Brooding moors filled with mystery
On the south-eastern edge of Dartmoor, a medieval street winds its way uphill towards forested hills. It is mid-morning, and blue tits and chaffinches chime in with the bell of the post office door, which is quickly closed to the brisk winter air. Stone buildings painted in white and pastel shades of blue, green and pink, lean in to face each other across the narrow route. This is Fore Street, the ancient road at the heart of Buckfastleigh in Devon. The town’s long and rich history is inseparable from the moorland landscape that rises to the north. Buckfastleigh can trace its origins back to the 1200s, but the town really found its feet in the late 18th and early 19th centuries, when it thrived on the wool trade. Dartmoor farmers drove their sheep off the moors, down into the town, where their wool was spun in mills driven by the River Dart and its tributaries. It is this fresh moorland water that helps sustain the green and wooded landscape that distinguishes these southern reaches of Dartmoor from the sparse and windswept north. In winter, Buckfastleigh is a welcoming haven. At the low end of town, the South Devon Railway runs steam trains south into the Dart Valley, past old watermills and orchard fields. The 7-mile line between Buckfastleigh and Totnes was active from 1872 until 1958 and originally transported goods such as wool, coal and cider. Nowadays, it runs with a buffet car and trades off its bucolic views. The 10-minute walk from the station to the heart of Fore Street is lined with low, slate-roofed cottages spiralling wisps of smoke from their chimneys. The Valiant Soldier pub, at the south end of the street, closed its doors to customers in the 1960s, but now opens as a museum from Easter until the end of October, allowing visitors to see the pub exactly as it was left on the day it was closed, from the drained beer glasses to the invoices scattered around. The other businesses in Buckfastleigh are still going strong. Yvonne Payne and Liz Endy keep the wood-burning stoves roaring all through the day at The Singing Kettle tearoom. Built of local stone and painted in delicate pink, it sits in the centre of town opposite the post office. Dating from the 17th century, it is one of the oldest buildings in town. Yvonne and Liz have delighted in the history of the building since they took over the business a couple of years ago. “It was the inglenook fireplaces that did it,” says Liz. “When we saw them, we knew this was the one.” The two stone fireplaces are each topped by a solid timber lintel, and in the right-hand room, old meathooks hang in front of the stove; relics from the building’s former life as the local butcher’s. Yvonne and Liz pride themselves on serving up traditional, home-made food. Their menu ranges from full English breakfasts to afternoon teas made with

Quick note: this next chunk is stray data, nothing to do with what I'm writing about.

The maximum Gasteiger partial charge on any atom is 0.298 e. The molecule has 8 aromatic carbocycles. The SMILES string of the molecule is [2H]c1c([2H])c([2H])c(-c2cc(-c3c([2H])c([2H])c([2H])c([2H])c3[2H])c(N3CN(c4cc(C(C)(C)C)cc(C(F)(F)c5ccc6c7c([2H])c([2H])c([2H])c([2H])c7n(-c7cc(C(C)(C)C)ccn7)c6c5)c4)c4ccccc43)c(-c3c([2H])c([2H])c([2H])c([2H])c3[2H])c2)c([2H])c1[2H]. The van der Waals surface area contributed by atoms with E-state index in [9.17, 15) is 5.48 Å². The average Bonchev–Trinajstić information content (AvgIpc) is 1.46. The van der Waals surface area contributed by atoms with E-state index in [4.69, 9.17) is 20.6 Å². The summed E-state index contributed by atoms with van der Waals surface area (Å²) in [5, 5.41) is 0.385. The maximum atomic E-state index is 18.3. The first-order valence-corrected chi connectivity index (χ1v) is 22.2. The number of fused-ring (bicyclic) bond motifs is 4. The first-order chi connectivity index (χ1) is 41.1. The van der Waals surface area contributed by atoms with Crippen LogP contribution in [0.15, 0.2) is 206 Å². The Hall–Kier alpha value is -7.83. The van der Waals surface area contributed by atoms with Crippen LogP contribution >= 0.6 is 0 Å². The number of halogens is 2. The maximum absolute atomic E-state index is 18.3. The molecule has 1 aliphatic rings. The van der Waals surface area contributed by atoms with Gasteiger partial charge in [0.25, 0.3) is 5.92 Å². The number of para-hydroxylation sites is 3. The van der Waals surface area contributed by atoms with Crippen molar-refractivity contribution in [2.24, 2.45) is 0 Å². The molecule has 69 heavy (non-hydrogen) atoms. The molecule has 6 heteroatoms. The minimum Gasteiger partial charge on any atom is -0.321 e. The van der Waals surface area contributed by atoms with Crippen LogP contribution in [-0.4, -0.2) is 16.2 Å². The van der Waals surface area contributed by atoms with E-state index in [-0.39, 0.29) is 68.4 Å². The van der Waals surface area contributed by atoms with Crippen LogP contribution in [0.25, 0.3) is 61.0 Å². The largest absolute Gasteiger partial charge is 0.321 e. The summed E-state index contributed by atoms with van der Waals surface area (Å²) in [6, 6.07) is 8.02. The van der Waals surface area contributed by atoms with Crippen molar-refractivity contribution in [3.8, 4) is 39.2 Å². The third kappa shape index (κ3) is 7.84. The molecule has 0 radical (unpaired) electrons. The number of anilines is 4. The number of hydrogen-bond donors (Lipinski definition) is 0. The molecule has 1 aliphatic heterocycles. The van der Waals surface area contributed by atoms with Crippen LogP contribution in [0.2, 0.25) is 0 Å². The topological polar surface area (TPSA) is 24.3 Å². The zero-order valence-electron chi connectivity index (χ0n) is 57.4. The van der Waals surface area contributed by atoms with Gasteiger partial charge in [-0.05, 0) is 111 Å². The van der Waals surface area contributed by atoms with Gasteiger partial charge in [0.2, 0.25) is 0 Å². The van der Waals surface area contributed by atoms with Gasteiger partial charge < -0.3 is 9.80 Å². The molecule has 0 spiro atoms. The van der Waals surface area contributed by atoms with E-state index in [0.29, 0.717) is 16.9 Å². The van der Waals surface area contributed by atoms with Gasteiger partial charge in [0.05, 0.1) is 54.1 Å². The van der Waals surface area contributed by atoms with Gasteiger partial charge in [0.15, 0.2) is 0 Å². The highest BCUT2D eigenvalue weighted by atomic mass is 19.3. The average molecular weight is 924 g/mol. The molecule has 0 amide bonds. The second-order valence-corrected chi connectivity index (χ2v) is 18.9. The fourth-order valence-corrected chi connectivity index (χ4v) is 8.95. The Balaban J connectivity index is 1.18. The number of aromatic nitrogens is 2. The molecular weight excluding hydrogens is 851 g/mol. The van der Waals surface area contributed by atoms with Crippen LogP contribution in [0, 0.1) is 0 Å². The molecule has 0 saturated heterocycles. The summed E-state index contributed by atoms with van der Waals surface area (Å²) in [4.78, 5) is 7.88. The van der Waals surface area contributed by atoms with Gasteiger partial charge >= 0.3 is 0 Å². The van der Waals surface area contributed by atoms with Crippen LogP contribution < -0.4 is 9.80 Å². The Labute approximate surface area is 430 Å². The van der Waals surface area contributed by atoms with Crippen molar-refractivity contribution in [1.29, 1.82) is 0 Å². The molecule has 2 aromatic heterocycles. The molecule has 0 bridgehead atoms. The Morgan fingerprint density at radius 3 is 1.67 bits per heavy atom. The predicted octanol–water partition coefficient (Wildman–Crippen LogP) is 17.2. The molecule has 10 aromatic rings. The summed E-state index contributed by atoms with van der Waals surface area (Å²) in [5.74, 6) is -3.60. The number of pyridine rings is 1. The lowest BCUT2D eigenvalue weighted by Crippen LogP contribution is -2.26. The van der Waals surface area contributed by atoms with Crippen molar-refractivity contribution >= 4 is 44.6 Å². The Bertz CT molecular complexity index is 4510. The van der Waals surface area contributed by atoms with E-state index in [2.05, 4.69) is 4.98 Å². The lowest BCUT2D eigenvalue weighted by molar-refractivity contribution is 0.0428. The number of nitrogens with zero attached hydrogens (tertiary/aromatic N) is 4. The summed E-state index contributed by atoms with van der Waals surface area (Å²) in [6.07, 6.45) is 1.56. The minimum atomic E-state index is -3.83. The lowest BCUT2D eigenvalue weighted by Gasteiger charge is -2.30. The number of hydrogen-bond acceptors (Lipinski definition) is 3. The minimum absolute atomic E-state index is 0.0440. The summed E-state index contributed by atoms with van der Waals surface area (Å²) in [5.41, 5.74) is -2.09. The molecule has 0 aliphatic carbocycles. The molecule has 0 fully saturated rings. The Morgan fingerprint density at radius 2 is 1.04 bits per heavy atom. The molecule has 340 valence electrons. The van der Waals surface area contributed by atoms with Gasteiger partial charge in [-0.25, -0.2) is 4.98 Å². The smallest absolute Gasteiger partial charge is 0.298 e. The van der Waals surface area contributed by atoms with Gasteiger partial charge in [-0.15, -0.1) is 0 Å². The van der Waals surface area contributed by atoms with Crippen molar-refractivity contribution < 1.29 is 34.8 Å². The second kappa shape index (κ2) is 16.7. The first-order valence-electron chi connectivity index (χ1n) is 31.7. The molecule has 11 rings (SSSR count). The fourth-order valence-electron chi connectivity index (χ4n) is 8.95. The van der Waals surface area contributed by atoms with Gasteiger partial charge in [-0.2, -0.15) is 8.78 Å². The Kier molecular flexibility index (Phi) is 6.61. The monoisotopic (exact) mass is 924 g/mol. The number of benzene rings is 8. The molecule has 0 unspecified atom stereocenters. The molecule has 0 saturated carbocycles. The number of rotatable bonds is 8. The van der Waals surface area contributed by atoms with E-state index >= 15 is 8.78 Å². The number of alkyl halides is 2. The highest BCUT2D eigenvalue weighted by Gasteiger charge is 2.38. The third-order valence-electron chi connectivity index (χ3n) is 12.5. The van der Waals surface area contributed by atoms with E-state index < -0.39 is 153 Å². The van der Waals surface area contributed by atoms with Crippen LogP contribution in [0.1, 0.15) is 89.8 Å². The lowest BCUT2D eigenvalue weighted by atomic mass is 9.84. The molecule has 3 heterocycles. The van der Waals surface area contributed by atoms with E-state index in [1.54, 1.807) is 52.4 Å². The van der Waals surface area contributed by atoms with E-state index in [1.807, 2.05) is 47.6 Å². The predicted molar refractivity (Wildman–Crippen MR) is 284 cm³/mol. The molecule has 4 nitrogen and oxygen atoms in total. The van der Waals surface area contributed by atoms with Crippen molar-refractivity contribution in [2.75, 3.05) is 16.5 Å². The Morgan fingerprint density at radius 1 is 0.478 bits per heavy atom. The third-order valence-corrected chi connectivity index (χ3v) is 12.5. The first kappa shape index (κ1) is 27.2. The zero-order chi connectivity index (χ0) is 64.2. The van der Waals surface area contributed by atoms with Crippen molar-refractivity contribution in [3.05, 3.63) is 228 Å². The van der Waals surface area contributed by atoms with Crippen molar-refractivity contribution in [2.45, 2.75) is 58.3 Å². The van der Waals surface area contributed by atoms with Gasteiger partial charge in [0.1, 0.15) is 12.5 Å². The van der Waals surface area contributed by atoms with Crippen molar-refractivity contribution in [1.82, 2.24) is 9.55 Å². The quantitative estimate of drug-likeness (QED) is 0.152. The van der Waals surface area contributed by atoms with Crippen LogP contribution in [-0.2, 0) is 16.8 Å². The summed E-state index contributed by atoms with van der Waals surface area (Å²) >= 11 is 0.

Free-standing, weather-worn rocky outcrops, or tors. The word is also sometimes given to Dartmoor’s hills themselves.
A train steams along the Great Western Railway branch line, hugging the River Dart.